• ICIMOD publication


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Proinflammatory effects in ex vivo human lung tissue of respirable smoke extracts from indoor cooking in Nepal

  • Binaya KC
  • Parth Sarathi Mahapatra
  • Dhruma Thakker
  • Amanda P. Henry
  • Charlotte K. Billington
  • Ian Sayers
  • Siva Praveen Puppala
  • Ian P. Hall
  • Summary

Rationale: Exposure to biomass smoke is believed to increase the risk of developing chronic obstructive pulmonary disease. However, little is known about the mechanisms underlying responses to biomass smoke in human lungs.

Objectives: This study had two objectives: first, to quantify “real-life” exposures to particulate matter <2 μm in diameter (PM2.5) and carbon monoxide (CO) measured during cooking on stoves in rural areas of Nepal in different geographical settings; and second, to assess the effect of biomass smoke extracts on inflammatory responses in ex vivo human lung tissue.

Methods: Personal exposures to PM2.5 and indoor near-stove CO concentrations were measured during cooking on a range of stoves in 103 households in 4 different Nepalese villages situated at altitudes between ∼100 and 4,000 m above sea level. Inflammatory profiles to smoke extracts collected in the field were assessed by incubating extracts with human lung tissue fragments and subsequent Luminex analysis.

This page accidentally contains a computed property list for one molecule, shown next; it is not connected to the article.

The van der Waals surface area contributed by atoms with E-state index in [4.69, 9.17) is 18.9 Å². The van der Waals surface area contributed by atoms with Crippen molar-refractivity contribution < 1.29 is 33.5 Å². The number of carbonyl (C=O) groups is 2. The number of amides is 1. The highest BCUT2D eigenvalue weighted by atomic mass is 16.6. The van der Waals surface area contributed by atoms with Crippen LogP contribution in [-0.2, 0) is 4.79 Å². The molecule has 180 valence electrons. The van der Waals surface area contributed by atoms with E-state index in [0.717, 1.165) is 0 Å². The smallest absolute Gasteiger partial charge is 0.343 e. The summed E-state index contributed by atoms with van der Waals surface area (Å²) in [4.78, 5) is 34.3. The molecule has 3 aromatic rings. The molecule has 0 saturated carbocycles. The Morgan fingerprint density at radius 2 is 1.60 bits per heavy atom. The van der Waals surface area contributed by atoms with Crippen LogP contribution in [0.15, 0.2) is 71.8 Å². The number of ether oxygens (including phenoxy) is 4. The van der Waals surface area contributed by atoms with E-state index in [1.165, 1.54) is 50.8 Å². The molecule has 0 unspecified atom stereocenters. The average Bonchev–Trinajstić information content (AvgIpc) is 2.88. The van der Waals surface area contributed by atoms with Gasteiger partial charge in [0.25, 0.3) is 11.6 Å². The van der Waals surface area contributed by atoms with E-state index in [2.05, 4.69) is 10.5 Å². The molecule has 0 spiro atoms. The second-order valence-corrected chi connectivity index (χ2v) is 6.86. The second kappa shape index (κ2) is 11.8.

Results: In households using traditional cooking stoves, the overall mean personal exposure to PM2.5 during cooking was 276.1 μg/m3 (standard deviation [SD], 265 μg/m3), and indoor CO concentration was 16.3 ppm (SD, 19.65 ppm). The overall mean PM2.5 exposure was reduced by 51% (P = 0.04) in households using biomass fuel in improved cook stoves, and 80% (P < 0.0001) in households using liquefied petroleum gas. Similarly, the indoor CO concentration was reduced by 72% (P < 0.001) and 86% (P < 0.0001) in households using improved cook stoves and liquefied petroleum gas, respectively. Significant increases occurred in 7 of the 17 analytes measured after biomass smoke extract stimulation of human lung tissue (IL-8 [interleukin-8], IL-6, TNF-α [tumor necrosis factor-α], IL-1β, CCL2, CCL3, and CCL13).

Conclusions: High levels of real-life exposures to PM2.5 and CO occur during cooking events in rural Nepal. These exposures induce lung inflammation ex vivo, which may partially explain the increased risk of chronic obstructive pulmonary disease in these communities.